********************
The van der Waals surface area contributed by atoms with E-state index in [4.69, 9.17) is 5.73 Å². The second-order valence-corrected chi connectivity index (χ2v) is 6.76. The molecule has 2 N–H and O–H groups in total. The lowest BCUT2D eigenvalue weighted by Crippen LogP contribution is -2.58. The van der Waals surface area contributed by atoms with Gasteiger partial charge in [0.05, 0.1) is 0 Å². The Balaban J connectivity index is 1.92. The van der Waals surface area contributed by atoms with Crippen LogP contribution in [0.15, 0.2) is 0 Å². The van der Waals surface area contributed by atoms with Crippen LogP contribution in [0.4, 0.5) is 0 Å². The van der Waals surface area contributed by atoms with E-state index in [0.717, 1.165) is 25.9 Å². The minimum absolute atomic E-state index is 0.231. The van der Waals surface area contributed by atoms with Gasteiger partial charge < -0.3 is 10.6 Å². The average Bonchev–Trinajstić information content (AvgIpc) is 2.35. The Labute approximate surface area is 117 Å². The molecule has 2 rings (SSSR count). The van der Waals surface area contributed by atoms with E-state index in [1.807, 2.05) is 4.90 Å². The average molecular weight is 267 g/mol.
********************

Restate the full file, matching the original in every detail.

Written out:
The van der Waals surface area contributed by atoms with E-state index in [4.69, 9.17) is 5.73 Å². The second-order valence-corrected chi connectivity index (χ2v) is 6.76. The molecule has 2 N–H and O–H groups in total. The lowest BCUT2D eigenvalue weighted by Crippen LogP contribution is -2.58. The van der Waals surface area contributed by atoms with Gasteiger partial charge in [0.05, 0.1) is 0 Å². The Balaban J connectivity index is 1.92. The van der Waals surface area contributed by atoms with Crippen LogP contribution in [0.15, 0.2) is 0 Å². The van der Waals surface area contributed by atoms with Crippen LogP contribution in [0.4, 0.5) is 0 Å². The van der Waals surface area contributed by atoms with E-state index in [0.717, 1.165) is 25.9 Å². The minimum absolute atomic E-state index is 0.231. The van der Waals surface area contributed by atoms with Gasteiger partial charge < -0.3 is 10.6 Å². The average Bonchev–Trinajstić information content (AvgIpc) is 2.35. The Labute approximate surface area is 117 Å². The molecule has 2 rings (SSSR count). The van der Waals surface area contributed by atoms with E-state index in [1.807, 2.05) is 4.90 Å². The average molecular weight is 267 g/mol.